Weather: Bright, strong chilly breeze, patches of sunshine, clear
I'd bookmarked this walk for a long time, but never had found the moment to actually walk it. I'm a regular visitor to Glen Trool, and like most, had been drawn to the colossal form of Merrick. So finding myself with a day off, I set off early for this long awaited Ridgeline.
The route follows the southern upland way for a short time, before branching off to pass Caldons House. There is a roughly trod path through bracken, presumable made by the inhabitants of the house. I did feel as if I was trespassing on someones garden, but persevered with the path and to my relief soon gained height as it passed at the base of a deer fence and following Caldons Burn. The going is tough and uneven and I imagine if this walk was done in high summer it would be quite unpleasant with the bracken.
The path emerges onto a forestry track and branching left to keep on the west side of the burn, it proceeds uphill with the plantation on the right and the burn on the left. There were many points at which to sit by the river, and I even considered a quick dip in one of the beautiful, waterfall backed pools. The views back to Benyellary and Merrick continued to improve as height was gained.
The path was tussocky underfoot but not overly difficult as it was quite dry, and navigation was simple as I followed Caldons burn until a stone dyke was reached. I emerged onto a forestry track where many trees had recently been felled beneath Craignaw and followed this for about 200yrds before continuing along the west side of Caldons Burn.
The path gradually gets steeper and once the plantation starts to get thinner the vistas really open up with views up towards Lamachan and Larg Hill, and westwards towards Ailsa Crag, faintly visible. A stone dyke is reached again, and crossing the burn the path follows the dyke all the way to the summit of Lamachan.
The view from the top is stunning, with panoramic 360 degree sightlines. The clouds and patches of broken sunshine made an already dramatic landscape even more so, particularly towards my next summit, the gnarly Curleywee. The wind had started to pick up, rolling in from the sea and there was a real icy feel. So donning another layer and some gloves, I set off along the rocky and grassy Ridgeline, Merrick standing imposingly on the far side.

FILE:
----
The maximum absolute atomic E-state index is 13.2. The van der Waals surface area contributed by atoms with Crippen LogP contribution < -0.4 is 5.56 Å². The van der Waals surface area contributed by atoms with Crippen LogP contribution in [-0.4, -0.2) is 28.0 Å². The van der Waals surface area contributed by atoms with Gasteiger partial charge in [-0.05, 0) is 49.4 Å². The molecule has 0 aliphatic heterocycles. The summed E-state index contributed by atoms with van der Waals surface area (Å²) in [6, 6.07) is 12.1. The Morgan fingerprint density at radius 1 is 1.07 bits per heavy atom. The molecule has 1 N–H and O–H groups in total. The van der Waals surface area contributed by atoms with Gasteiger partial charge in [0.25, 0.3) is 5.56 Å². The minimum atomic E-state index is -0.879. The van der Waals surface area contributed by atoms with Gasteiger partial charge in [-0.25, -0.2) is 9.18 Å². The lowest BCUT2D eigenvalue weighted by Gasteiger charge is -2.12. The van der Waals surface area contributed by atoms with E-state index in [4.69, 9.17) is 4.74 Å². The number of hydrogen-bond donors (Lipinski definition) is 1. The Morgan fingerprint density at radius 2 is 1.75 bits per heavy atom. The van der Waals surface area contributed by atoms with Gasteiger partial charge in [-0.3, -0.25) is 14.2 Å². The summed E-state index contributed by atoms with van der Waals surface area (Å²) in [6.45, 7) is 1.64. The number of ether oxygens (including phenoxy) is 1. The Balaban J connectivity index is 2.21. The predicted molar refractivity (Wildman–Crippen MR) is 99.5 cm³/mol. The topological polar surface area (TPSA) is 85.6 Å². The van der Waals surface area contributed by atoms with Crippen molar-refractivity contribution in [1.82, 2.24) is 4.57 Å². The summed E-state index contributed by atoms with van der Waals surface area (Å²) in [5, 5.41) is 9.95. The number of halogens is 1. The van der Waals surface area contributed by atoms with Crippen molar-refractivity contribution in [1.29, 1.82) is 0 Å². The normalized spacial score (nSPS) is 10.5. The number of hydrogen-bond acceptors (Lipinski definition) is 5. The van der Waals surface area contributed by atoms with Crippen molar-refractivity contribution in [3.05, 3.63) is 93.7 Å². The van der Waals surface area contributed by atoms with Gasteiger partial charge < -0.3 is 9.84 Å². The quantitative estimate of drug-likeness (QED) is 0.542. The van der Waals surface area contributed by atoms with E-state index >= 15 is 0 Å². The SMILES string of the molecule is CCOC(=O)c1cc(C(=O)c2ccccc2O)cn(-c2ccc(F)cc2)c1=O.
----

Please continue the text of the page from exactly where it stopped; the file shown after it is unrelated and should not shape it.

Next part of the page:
I stopped briefly on Bennanbrack, sheltering in a small nook to get some flapjack and tea down me, all the while marvelling at the views on Merrick and its outliers. It was so refreshing to get a different perspective of the place I thought I knew.
I continued onto Curleywee, and the path descended quickly to its base. From here its a short, sharp incline to the summit, and its pretty much a make your own way route. I reached the summit, and with the wind now hammering into my back, I quickly took a couple of snaps, before heading quickly down to White Hill, hoping Curleywee would offer some shelter, which thankfully it did.
From here there was no obvious path and in mist/cloud, navigation would be quite difficult. I would recommend heading down towards the White Laggan bothy, linking up with the Southern Upland Way, rather than trail find your way towards the loch as it is very tussocky and steep. I was lucky it was dry but my descent was challenging so it was with relief I found my way on to the southern upland way/7 stanes track with the iconic axe head.
Following this well made track, I reached the Bruces stone and simply followed the way markers back to my starting point, delighted at having traversed the ridge line I had always wondered at.
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Warning Please note that hillwalking when there is snow lying requires an ice-axe, crampons and the knowledge, experience and skill to use them correctly. Summer routes may not be viable or appropriate in winter. See winter information on our skills and safety pages for more information.